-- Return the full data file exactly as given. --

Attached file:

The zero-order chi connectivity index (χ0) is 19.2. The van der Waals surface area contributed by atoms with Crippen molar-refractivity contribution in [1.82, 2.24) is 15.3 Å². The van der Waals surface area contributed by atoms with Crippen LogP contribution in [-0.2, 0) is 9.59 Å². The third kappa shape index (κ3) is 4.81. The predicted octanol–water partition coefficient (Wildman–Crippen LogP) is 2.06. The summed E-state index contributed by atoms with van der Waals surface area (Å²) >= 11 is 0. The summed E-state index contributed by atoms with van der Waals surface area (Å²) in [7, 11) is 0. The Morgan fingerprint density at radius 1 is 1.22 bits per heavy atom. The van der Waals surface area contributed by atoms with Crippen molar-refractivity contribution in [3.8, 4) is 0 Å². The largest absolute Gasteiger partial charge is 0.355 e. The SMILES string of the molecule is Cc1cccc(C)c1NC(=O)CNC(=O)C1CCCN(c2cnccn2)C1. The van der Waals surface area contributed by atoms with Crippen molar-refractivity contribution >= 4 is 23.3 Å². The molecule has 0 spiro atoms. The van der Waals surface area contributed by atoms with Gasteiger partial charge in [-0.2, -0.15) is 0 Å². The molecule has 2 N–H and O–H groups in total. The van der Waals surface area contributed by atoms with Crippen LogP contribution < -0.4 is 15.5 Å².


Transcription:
The zero-order chi connectivity index (χ0) is 19.2. The van der Waals surface area contributed by atoms with Crippen molar-refractivity contribution in [1.82, 2.24) is 15.3 Å². The van der Waals surface area contributed by atoms with Crippen LogP contribution in [-0.2, 0) is 9.59 Å². The third kappa shape index (κ3) is 4.81. The predicted octanol–water partition coefficient (Wildman–Crippen LogP) is 2.06. The summed E-state index contributed by atoms with van der Waals surface area (Å²) >= 11 is 0. The summed E-state index contributed by atoms with van der Waals surface area (Å²) in [7, 11) is 0. The Morgan fingerprint density at radius 1 is 1.22 bits per heavy atom. The van der Waals surface area contributed by atoms with Crippen molar-refractivity contribution in [3.8, 4) is 0 Å². The largest absolute Gasteiger partial charge is 0.355 e. The SMILES string of the molecule is Cc1cccc(C)c1NC(=O)CNC(=O)C1CCCN(c2cnccn2)C1. The van der Waals surface area contributed by atoms with Crippen molar-refractivity contribution >= 4 is 23.3 Å². The molecule has 0 spiro atoms. The van der Waals surface area contributed by atoms with Gasteiger partial charge in [-0.2, -0.15) is 0 Å². The molecule has 2 N–H and O–H groups in total. The van der Waals surface area contributed by atoms with Crippen LogP contribution < -0.4 is 15.5 Å².